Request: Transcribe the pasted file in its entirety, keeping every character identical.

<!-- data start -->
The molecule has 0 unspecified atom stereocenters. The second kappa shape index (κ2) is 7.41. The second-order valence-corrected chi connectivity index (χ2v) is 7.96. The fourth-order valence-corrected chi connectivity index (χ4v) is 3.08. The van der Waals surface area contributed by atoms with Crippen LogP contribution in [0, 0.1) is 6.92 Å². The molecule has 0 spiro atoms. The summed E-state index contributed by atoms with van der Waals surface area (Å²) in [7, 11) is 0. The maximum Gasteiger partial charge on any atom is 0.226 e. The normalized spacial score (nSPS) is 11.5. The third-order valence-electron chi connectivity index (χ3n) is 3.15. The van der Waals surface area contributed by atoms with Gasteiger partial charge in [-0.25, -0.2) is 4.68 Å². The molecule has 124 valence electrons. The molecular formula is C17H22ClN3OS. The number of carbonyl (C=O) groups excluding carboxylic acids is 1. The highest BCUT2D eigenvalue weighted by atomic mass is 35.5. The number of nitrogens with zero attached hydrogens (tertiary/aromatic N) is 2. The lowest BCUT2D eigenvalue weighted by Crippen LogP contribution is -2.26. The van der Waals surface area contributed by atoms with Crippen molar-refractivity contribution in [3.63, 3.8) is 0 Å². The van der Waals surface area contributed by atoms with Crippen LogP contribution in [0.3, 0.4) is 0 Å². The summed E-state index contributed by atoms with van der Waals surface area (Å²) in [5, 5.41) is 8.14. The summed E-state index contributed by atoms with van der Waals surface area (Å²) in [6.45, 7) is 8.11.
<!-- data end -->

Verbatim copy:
The molecule has 0 unspecified atom stereocenters. The second kappa shape index (κ2) is 7.41. The second-order valence-corrected chi connectivity index (χ2v) is 7.96. The fourth-order valence-corrected chi connectivity index (χ4v) is 3.08. The van der Waals surface area contributed by atoms with Crippen LogP contribution in [0, 0.1) is 6.92 Å². The molecule has 0 spiro atoms. The summed E-state index contributed by atoms with van der Waals surface area (Å²) in [7, 11) is 0. The maximum Gasteiger partial charge on any atom is 0.226 e. The normalized spacial score (nSPS) is 11.5. The third-order valence-electron chi connectivity index (χ3n) is 3.15. The van der Waals surface area contributed by atoms with Gasteiger partial charge in [-0.25, -0.2) is 4.68 Å². The molecule has 124 valence electrons. The molecular formula is C17H22ClN3OS. The number of carbonyl (C=O) groups excluding carboxylic acids is 1. The highest BCUT2D eigenvalue weighted by atomic mass is 35.5. The number of nitrogens with zero attached hydrogens (tertiary/aromatic N) is 2. The lowest BCUT2D eigenvalue weighted by Crippen LogP contribution is -2.26. The van der Waals surface area contributed by atoms with Crippen molar-refractivity contribution in [3.63, 3.8) is 0 Å². The van der Waals surface area contributed by atoms with Crippen LogP contribution in [0.3, 0.4) is 0 Å². The summed E-state index contributed by atoms with van der Waals surface area (Å²) in [5, 5.41) is 8.14. The summed E-state index contributed by atoms with van der Waals surface area (Å²) in [6.45, 7) is 8.11.